The point is, I suppose, Thabo Mbeki’s administration was deeply suspicious of the USA, the UK and of European intentions and actions in Southern Africa. The Movement for Democratic Change in Zimbabwe was constantly hinted to be a front for various combinations of imperialists interests, as were the Kroll trained Scorpions of the National Prosecuting Authority.
It would be naive to imagine that the CIA and MI5 do not have significant interests and intentions in Southern Africa – and some capacity to work towards their objectives. The subject of a later post will be the rise of intelligence services in the post 9/11 world in which the cyberuniverse contains endless information lodes that are both deposited and mined by these intelligence agencies.
But seriously, are we to think of whatever Hilary Clinton says today about South Africa and Zimbabwe and the role of Mad Bob and the MDC as part of a grand imperialist plan for our region?
The first answer is “no” because the USA and their intelligence services have demonstrated that 1.) they have bigger problems to worry about and Southern Africa without oil and without Muslim fundamentalists does not warrant that kind of attention; 2.) their intelligence capacity and ability to manipulate world affairs has been shown to be less formidable than one might have expected – as revealed by that country’s endless bungling in the Middle-East.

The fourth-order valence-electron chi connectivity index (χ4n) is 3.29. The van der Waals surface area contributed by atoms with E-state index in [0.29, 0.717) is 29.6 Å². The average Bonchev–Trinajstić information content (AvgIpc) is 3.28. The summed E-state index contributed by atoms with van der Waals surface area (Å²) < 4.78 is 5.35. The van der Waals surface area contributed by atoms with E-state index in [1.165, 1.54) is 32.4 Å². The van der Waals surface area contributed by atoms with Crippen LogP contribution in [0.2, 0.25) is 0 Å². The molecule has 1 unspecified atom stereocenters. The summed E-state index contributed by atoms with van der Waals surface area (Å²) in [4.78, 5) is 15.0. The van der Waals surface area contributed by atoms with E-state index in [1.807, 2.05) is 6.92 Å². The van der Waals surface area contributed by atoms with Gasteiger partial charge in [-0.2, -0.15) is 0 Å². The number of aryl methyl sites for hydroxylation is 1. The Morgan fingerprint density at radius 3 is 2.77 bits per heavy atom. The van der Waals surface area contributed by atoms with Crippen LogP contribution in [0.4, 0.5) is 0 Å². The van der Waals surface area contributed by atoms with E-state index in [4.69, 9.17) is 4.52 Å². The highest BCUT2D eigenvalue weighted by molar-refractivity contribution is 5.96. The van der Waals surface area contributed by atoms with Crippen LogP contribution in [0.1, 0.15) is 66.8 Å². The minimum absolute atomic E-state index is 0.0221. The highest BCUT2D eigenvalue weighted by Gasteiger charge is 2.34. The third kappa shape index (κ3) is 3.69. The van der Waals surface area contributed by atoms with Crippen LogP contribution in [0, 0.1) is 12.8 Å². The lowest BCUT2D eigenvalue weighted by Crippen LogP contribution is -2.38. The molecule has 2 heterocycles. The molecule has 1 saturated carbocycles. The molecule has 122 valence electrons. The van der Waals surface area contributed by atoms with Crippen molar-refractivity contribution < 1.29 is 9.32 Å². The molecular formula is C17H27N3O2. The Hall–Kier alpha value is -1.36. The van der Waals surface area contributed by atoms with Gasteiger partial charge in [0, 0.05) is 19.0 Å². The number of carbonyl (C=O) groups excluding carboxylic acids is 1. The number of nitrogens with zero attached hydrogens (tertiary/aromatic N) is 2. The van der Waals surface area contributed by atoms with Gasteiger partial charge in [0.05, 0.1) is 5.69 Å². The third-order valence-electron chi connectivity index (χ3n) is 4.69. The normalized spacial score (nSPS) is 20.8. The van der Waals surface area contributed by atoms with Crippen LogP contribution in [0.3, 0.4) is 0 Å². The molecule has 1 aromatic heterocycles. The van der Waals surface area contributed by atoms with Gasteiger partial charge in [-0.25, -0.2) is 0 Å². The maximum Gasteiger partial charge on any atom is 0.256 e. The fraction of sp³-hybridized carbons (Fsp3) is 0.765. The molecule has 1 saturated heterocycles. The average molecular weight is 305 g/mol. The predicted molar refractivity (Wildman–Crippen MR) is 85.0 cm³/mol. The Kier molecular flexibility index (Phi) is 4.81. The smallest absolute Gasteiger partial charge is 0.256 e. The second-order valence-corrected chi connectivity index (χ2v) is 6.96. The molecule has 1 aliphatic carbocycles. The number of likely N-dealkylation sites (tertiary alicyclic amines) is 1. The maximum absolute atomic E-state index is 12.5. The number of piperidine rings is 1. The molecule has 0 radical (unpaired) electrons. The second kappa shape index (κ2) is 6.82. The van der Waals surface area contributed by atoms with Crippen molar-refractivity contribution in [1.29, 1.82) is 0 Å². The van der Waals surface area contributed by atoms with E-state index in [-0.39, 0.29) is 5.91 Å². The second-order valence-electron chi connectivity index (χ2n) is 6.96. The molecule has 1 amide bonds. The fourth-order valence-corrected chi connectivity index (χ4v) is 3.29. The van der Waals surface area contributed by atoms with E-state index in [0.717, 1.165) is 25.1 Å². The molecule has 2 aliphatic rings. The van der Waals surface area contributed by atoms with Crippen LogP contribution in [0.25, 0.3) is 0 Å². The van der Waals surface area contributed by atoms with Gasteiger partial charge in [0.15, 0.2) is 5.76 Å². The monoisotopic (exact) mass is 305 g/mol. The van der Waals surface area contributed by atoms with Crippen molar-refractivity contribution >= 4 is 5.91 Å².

The second answer is “yes’ (to the question: does the USA have a plan for this region?). As the world’s policeman the USA is obliged to have an opinion and a strategy about everything. Zimbabwe, while not very high on the list of concerns and objectives of US foreign policy does touch on several strands of US concern in the sub-continent. South Africa represents a major chunk of Africa’s GDP, Angola, with significant US oil interests, has the potential to be drawn into Zimbabwean affairs, Zimbabwe itself sits on the greatest unexploited Platinum reserves and China has a significant and growing interest in, and relationship with, the region. US foreign policy must ultimately focus on the long term and the long term is all about the containment of China.
But at another level it can be unproductive to comb everything that Clinton says today or fails to say for evidence of, and guides to, the deep strategic thinking of the Great Dragon. In diplomacy and the world of the spook the search for hidden meaning and intentions can become self-fulfilling. Clinton is settling into her office and Obama is still carving his role in the world and in Africa. These are not simple or obvious matters and there is undoubtedly a degree of exploration that still needs to take place before “grand strategies” can be unfurled.
I await further reports of her meeting with interest.